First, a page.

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octopus tentacle fossil - probably :-)

Joined
May 1, 2019
Messages
2
IMG_20190501_134338.jpgIMG_20190501_134338.jpgIMG_20190501_134345.jpgIMG_20190501_134320.jpg

This is a fossil I found about 40 years ago as a young sprog. It's a small section on a large hard rock, approxmately 32mm long by 16mm wide. It's not large, but is extremely well detailed. At the moment it serves as door stop for my workshop door. Over the years I've tried on and off to find some information about it and fossilised octopus tentacles in general - so far to no avail.
I believe I even sent an email to the british natural history museum, a few years back - but never got a reply.

So can anyone tell me anything about it, is there any way of determining age, and is it worth anything ? I've never seen anything else even remotely similiar, and can't find any fossilised octopus tentacles for sale onl. But then I'm neither a cephlapoid nor fossil expert :smile:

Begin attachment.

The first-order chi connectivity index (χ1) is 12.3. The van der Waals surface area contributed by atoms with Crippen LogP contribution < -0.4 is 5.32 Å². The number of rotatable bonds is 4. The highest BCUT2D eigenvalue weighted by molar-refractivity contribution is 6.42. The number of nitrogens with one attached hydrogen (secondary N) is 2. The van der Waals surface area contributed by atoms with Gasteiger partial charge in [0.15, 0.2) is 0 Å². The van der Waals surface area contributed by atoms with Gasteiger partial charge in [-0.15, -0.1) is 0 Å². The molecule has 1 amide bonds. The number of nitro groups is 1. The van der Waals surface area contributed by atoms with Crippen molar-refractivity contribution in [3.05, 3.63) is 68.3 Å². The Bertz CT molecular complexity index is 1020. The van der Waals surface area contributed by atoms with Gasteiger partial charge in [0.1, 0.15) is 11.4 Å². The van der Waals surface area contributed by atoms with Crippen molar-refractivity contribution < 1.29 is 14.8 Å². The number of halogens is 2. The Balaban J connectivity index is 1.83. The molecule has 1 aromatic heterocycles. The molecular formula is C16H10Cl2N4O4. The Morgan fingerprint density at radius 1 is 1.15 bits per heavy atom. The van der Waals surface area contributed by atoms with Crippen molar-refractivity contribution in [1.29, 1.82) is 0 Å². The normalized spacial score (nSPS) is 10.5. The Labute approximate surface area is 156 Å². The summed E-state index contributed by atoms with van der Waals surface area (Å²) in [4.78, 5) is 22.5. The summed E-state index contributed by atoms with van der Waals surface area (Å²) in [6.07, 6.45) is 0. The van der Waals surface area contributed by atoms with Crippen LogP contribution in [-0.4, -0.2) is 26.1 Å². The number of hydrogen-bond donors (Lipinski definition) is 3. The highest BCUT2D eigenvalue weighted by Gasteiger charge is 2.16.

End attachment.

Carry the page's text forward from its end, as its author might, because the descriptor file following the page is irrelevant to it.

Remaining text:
tonmo

Cthulhu
Staff member
Webmaster
Joined
May 30, 2000
Messages
10,209
Welcome to TONMO! We love your doorstop :biggrin2:

Just a small point but could help in your search - octopuses have arms, not tentacles. Squid have 8 arms, and 2 tentacles.

Certain species have singular suckers lining their arms/tentacles (as pictured), but it's more common to see sucker clusters or rows of 2.

The "lining" is an interesting feature; I'm not sure of the technical name for that. I wonder if this wouldn't align with some other kind of sea creature or even some kind of plant?

Need an expert to weigh in!
 

Baryonyx

Hatchling
Registered
Joined
May 9, 2019
Messages
3
65804Sorry man but that's no octopus fossil. This is the imprint of part of an animal called an echinoderm. You might know them better as sea urchins.
Here's a zoomed-in picture of an echinoid that shows this off really well.
 

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